Today we will continue down my personal Miami Marlins top 15 prospect list. Just a reminder, these rankings are my own and are highly subjective. Not everyone sees eye-to-eye when it comes to ranking prospects, which is likely because no one has a crystal ball to see ow a prospect will pan out in 4-5 seasons. That’s why I believe building a perennial contender is harder in baseball than any other sport.
Here is a look at what I have ranked so far:
14. Avery Romero, 2B/3B
Drafted: 2012 3rd round pick
Birthdate: 5/11/1993 (19) Height: 5’11″ Weight: 195 lbs.
In the eyes of many draft experts, Romero had the talent to go earlier then when the Miami Marlins nabbed him in the third round. However, because he was considered a tough sign, he slid in the draft. Romero had been committed to the University of Florida, and was seen as a lock to go to college.
That is until the Marlins stepped in and offered Romero $242,000 over slot to get him to turn professional. Romero also had age working against him, as he was one of the oldest guys in high school, as he was drafted at the age of 19, and will turn 20 this May.
This is what prospect guru John Sickels has to say about Romero:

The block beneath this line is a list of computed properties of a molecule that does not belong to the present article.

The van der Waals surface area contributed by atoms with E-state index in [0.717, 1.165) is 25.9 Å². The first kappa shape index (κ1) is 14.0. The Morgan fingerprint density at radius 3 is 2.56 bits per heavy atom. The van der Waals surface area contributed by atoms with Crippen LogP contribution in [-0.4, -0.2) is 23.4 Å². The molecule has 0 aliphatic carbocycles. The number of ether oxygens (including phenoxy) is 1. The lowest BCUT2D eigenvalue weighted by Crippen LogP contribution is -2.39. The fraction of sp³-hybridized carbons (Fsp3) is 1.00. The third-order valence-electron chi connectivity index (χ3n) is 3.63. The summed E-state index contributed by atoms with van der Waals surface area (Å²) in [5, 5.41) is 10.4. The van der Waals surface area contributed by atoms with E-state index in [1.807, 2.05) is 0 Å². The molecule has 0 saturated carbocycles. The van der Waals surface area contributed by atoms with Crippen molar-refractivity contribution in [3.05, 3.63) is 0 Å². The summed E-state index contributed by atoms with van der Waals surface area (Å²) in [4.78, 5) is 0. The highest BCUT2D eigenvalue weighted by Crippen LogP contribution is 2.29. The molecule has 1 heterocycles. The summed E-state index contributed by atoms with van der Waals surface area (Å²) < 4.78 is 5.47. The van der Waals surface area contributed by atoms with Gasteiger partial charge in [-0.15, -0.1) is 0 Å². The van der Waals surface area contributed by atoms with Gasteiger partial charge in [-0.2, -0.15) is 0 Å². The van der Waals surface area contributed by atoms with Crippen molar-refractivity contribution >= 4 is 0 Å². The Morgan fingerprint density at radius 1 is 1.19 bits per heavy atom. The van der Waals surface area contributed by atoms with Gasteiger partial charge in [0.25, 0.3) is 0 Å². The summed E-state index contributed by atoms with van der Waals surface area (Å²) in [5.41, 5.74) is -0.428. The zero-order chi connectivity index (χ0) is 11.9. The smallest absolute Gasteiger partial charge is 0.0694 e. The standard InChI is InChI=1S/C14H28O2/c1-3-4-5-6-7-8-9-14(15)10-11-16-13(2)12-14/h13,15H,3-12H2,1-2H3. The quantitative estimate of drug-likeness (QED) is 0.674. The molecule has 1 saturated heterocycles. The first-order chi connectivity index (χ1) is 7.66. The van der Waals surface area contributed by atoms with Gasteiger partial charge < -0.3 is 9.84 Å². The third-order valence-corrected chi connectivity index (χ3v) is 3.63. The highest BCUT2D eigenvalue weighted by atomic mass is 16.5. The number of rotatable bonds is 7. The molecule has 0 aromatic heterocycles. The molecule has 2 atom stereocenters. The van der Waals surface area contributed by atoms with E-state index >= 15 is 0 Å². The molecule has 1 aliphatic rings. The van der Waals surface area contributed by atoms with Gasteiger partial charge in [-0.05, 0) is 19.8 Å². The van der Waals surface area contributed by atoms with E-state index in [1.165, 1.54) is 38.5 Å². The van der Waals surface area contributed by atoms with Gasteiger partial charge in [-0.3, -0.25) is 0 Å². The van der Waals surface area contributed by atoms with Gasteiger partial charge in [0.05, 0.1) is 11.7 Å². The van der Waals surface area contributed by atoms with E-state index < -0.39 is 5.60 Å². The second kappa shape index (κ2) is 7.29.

15) Avery Romero, INF, Grade C+: 2012 third round pick has intriguing bat with a nice swing, power potential, good approach at the plate. Might wind up at second or third base, but scouts expect he’ll hit. Caution flag: he was one of the oldest guys in the high school class and turns 20 in May.
As Sickels pointed out, Romero is likely to wind up at second or third base as he moved on up. Scouts don’t believe that Romero has the athleticism and quickness needed to play shortstop in the pros. Scouts do believe he has adequate talent to handle the hot corner or play second, as well as provide enough offense to play either position.
Romero’s has decent gap power and potential to hit around 20 homers per season, which would give him enough offense to be a competent third baseman, but would make him well above an average second baseman.
Here is a video of Romero’s hitting from a High School Home Run Derby in 2010:
Romero is not seen as a player with strong speed, but it not going to be considered a base clogger either. He has the arm to play second or third base defensively, but his range is limited, which will bring down his overall defensive projection. Hitting will be the key for Romero as he moves up the Marlins organizational latter.
After signing, Romero hit .223/.309/.347 in the rookie-level Gulf Coast League, and finished the season with a .381/.458/.381 clip in seven games for Short-Season Jamestown. Romero has a strong chance to begin the season in Low-A for the Marlins.
Romero likely won’t be major league ready until the 2015-2016 season, but he has a solid chance to be an above average major leaguer for the Marlins. Between this season and 2015, the Marlins will have to find a permanent position for him, whether that be second or third base. In either case, if Romero continues to hit like scouts project him to, he will not have a hard time keeping his job.